Spaghetti Omelet

Spaghetti Omelet

A “cafeteria” has a specific definition in Benin. Cafeterias have a permanent seating area including a roof and a lunch counter. Some of them have a television. Most non-cafeteria lunch stands have only a bench to sit on by the side of the road, sometimes with a shade cover and sometimes without. Women invariably cook the food at roadside stands, but not at cafeterias. Serving coffee, tea, spaghetti and omelets, cafeterias are overwhelmingly the domain of men. I’ve asked why and, despite numerous answers, haven’t learned much. I’ve heard that women can’t afford the more expensive buildings required for a true cafeteria and that women don’t like running cafeterias. My favorite answer, however, is that men from Nigeria came to Benin and shared the secrets of the spaghetti omelet with men here, but the untaught women remain ignorant of its secrets.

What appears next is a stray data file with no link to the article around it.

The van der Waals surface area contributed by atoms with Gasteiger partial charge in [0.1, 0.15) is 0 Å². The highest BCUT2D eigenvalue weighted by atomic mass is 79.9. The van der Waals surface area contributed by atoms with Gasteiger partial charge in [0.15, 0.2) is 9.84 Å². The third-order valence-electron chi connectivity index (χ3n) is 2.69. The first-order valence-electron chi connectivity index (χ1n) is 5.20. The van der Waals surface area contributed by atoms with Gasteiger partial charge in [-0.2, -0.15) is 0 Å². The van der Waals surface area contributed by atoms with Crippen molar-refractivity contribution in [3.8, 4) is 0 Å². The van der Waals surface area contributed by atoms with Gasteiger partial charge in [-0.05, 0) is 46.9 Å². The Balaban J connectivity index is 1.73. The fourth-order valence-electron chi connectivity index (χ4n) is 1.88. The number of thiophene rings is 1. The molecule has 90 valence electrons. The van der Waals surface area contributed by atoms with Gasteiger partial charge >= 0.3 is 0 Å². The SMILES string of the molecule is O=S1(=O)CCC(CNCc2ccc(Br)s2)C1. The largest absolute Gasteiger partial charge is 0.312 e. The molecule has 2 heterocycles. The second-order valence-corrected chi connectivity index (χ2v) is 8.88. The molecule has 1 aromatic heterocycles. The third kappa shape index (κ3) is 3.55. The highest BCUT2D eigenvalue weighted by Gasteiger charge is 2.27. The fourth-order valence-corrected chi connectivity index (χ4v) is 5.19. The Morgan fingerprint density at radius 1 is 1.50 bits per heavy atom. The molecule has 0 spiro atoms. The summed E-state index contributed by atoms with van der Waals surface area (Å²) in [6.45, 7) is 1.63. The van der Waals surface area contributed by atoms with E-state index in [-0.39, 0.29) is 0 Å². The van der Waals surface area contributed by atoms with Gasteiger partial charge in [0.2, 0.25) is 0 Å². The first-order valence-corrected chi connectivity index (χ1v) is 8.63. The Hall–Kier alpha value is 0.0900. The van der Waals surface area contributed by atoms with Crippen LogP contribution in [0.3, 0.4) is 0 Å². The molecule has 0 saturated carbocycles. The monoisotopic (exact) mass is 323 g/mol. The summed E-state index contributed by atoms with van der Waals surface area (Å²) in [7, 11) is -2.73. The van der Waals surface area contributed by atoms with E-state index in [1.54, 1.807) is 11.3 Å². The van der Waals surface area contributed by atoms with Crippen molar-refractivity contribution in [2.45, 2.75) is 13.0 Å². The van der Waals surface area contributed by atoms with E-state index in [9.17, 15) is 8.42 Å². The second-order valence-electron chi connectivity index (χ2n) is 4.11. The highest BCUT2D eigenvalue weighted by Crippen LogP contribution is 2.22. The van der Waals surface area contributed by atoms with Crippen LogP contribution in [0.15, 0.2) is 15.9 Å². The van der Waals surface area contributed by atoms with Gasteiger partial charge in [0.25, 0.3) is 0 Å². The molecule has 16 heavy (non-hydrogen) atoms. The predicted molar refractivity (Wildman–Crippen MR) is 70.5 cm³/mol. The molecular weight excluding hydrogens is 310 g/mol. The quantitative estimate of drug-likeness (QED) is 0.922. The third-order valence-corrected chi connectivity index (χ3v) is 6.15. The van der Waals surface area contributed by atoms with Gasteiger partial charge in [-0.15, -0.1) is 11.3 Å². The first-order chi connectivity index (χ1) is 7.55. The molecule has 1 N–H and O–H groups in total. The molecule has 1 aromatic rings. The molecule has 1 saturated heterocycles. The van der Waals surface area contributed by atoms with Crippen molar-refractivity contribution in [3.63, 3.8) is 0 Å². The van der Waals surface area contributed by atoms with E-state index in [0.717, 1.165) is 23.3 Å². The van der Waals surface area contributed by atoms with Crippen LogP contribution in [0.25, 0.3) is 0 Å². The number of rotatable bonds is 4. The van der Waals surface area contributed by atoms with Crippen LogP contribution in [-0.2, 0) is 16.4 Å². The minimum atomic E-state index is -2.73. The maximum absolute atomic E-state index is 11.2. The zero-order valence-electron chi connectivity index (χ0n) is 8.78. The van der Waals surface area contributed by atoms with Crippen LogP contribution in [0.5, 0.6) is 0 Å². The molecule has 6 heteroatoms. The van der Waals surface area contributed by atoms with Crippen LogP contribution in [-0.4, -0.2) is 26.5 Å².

I haven’t been let in on the secret but have carefully watched the cooks and think I’ve deduced the keys to success. Toss a pile of boiled spaghetti in a pan with oil, raw onions and raw scotch bonnet peppers. If you are feeling ambitious, add some slices of hot dog into the mix. Or fry some tomato paste in with the onions and hot peppers. Top that with an omelet seasoned with the same raw onions and scotch bonnet peppers. Or go eggless and top your spaghetti with a can of sardines. Finish the dish with a dollop of mayonnaise. What do you get? A greasy, tasty gut bomb.

The view outside of a large cafeteria.

The view outside of a large cafeteria.

Sitting inside a cafeteria's shady seating area.

Sitting inside a cafeteria’s shady seating area.

 

The staff in the kitchen at a cafeteria.

The staff in the kitchen at a cafeteria.

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One thought on “Spaghetti Omelet

  1. mat

    i’m not convinced the ladies need to learn this dark secret. spaghetti plus omelette plus mayo? degueulasse

    Reply

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